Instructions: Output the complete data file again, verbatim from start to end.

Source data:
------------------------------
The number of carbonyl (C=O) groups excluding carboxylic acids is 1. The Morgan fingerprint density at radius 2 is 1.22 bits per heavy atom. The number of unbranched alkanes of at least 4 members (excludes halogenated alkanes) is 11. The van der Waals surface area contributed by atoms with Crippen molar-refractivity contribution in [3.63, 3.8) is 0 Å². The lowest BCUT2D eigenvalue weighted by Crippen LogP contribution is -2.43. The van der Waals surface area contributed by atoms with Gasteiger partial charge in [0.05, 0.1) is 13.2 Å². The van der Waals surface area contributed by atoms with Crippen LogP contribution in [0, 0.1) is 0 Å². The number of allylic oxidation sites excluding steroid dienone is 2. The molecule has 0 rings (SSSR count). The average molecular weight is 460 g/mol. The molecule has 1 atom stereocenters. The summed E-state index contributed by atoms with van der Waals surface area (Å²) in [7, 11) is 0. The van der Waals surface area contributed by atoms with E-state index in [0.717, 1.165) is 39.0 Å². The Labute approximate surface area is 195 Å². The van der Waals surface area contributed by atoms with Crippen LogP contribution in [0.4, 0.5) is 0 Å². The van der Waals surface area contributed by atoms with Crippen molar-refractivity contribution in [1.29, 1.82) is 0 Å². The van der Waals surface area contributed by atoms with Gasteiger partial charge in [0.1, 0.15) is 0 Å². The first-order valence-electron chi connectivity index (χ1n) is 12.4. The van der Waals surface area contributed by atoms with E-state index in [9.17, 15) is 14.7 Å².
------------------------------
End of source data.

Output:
The number of carbonyl (C=O) groups excluding carboxylic acids is 1. The Morgan fingerprint density at radius 2 is 1.22 bits per heavy atom. The number of unbranched alkanes of at least 4 members (excludes halogenated alkanes) is 11. The van der Waals surface area contributed by atoms with Crippen molar-refractivity contribution in [3.63, 3.8) is 0 Å². The lowest BCUT2D eigenvalue weighted by Crippen LogP contribution is -2.43. The van der Waals surface area contributed by atoms with Gasteiger partial charge in [0.05, 0.1) is 13.2 Å². The van der Waals surface area contributed by atoms with Crippen LogP contribution in [0, 0.1) is 0 Å². The number of allylic oxidation sites excluding steroid dienone is 2. The molecule has 0 rings (SSSR count). The average molecular weight is 460 g/mol. The molecule has 1 atom stereocenters. The summed E-state index contributed by atoms with van der Waals surface area (Å²) in [7, 11) is 0. The van der Waals surface area contributed by atoms with E-state index in [0.717, 1.165) is 39.0 Å². The Labute approximate surface area is 195 Å². The van der Waals surface area contributed by atoms with Crippen LogP contribution in [0.4, 0.5) is 0 Å². The van der Waals surface area contributed by atoms with Crippen molar-refractivity contribution in [1.29, 1.82) is 0 Å². The van der Waals surface area contributed by atoms with Gasteiger partial charge in [0.1, 0.15) is 0 Å². The first-order valence-electron chi connectivity index (χ1n) is 12.4. The van der Waals surface area contributed by atoms with E-state index in [9.17, 15) is 14.7 Å².